Centrul Astra Film
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Astra Film Festival

Dybbuk. A Tale of Wandering Soul / Dybbuk. Povestea sufletului călător

Krzysztof Kopczynski,  Poland, Sweden, Ukraine 2015 86'

Cinematography: Jacek Petrycki, Serhiy Stefan Stetsenko
Editing: Michał Leszczyłowski
Sound Editor: Mateusz Adamczyk, Marcin Lenarczyk, Sebastian Witkowski
Music: -
Producer: Krzysztof Kopczynski, Gennady Kofman, David Herdies

Film Presentation:
În fiecare an, 30.000 de evrei aparținând mișcării hasidice vin în pelerinaj în orașul ucrainean Uman, pentru sărbătoarea Anului Nou evreiesc și comemorarea Rabinului Nachman, întemeietorul mișcării. Sosirea lor e primită cu ură și încrâncenare de populația locală, mai ales de reprezentanții extremei drepte ucrainene. Ciocnirile dintre cele două grupări au devenit un obicei, iar intoleranța reciprocă amenință să distrugă orașul. Acest documentar remarcabil spune povestea ciocnirii între civilizații și a fost apreciat pentru „curajul și nonconformismul cu care expune problema complicată și universală a intoleranței în lumea contemporană.”
2015 / Krakow Film Festival: Silver Hobby-Horse for the Director of the Best Documentary Film 2015 / Odessa International Film Festival: FIPRESCI prize for a feature-length film
Film's Website: eurekamedia.info
Director's Bio-Filmography:
Conferenţiar universitar la Universitatea din Varşovia, Krzysztof Kopczynski deţine şi administrează compania Eureka Media Production Company. Este membru al Academiei Europene de Film şi al Academiei Poloneze de Film. A câştigat 22 de premii pentru filme. Documentarul său anterior, Stone Silence a fost proiectat în 40 de ţări. A produs 150 opere audiovizuale, inclusiv 50 documentare expuse în cel puţin 70 de ţări şi a câştigat aproximativ 140 de premii.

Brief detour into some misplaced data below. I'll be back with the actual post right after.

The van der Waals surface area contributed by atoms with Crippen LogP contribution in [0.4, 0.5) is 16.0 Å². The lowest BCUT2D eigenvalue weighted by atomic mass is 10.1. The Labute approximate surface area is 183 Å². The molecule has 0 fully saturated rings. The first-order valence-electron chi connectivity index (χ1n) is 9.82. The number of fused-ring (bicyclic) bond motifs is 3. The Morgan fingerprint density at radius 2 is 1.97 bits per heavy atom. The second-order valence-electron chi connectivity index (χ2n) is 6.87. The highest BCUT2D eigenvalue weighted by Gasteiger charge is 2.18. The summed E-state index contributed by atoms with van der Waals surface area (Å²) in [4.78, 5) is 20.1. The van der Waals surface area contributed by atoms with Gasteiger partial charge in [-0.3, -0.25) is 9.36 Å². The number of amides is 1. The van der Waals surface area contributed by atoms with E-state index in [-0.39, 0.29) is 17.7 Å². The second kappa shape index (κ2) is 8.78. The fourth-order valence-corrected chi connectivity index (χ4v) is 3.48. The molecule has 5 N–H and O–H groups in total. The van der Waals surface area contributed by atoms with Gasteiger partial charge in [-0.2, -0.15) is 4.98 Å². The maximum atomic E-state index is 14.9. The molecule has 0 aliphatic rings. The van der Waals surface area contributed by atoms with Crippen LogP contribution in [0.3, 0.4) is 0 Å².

Director's / Curator's Statement:
„Breslov and Uman – cities of historical significance for Ukrainians and Jews alike, enliven towards autumn when Hasidim flock there. In 2013, about 30,000 Hasidim Jews came from over 40 countries. They celebrated Rosh Hashanah at Tzadik Nachman’s grave. The majority of these Jews are drawn here by religion, but a good number of them come with hidden intentions. As it is, they bring in lots of money and consequently enjoy mafia protection. The film mainly touches on the issue of civil rights among the citizens of Breslov and Uman and human rights for Hasidim. It is understood that the local Ukrainians want to build monuments for their former guerrilla leaders responsible for the massacre of thousands of Jews. They also wish to repossess land unfairly distributed to Hasidim and to see the local synagogue (the world’s largest) immediately registered. On the other hand, the Hasidim claim that their ancestral inheritance and human rights are at risk. They want to enjoy the right to worship and the right to visit places of historical and religious significance. Through this film, I intend to deliver the message of civil and human rights from a point of view of Vladimir. Born in 1939 near Breslov, he is former major in the Soviet army. Deployed to oversee the building of the Berlin Wall. He has been the caretaker of the Jewish cemetery in Breslov for 20 years now. His house stands on a former Turkish fortress – right above the cellar where Nachman dictated his book to Nathan, his disciple. In 2012, Vladimir and his wife will celebrate their 50thanniversary.Vladimir is a moderate drinker although he makes moonshine. He does not attend church. Has a good sense of humour and possesses a rare ability to express his thoughts. He personally knows about a third of Breslov Hasidim. His life dream is to visit California where he has already been invited by a prominent American Jew as a token of appreciation for taking care of his great grandfather’s grave.The world presented in the film is one I imagine as a world of contrasts and elements unbefitting each other. I will relate this world through film and with minimum wording. The closest model will be that of an observational documentary. RebbeNachman’s story is presented parallel to the main axis’ structural effect. I do not foresee the role of a creator but rather an observer and a discoverer.“ (Krzysztof Kopczynski)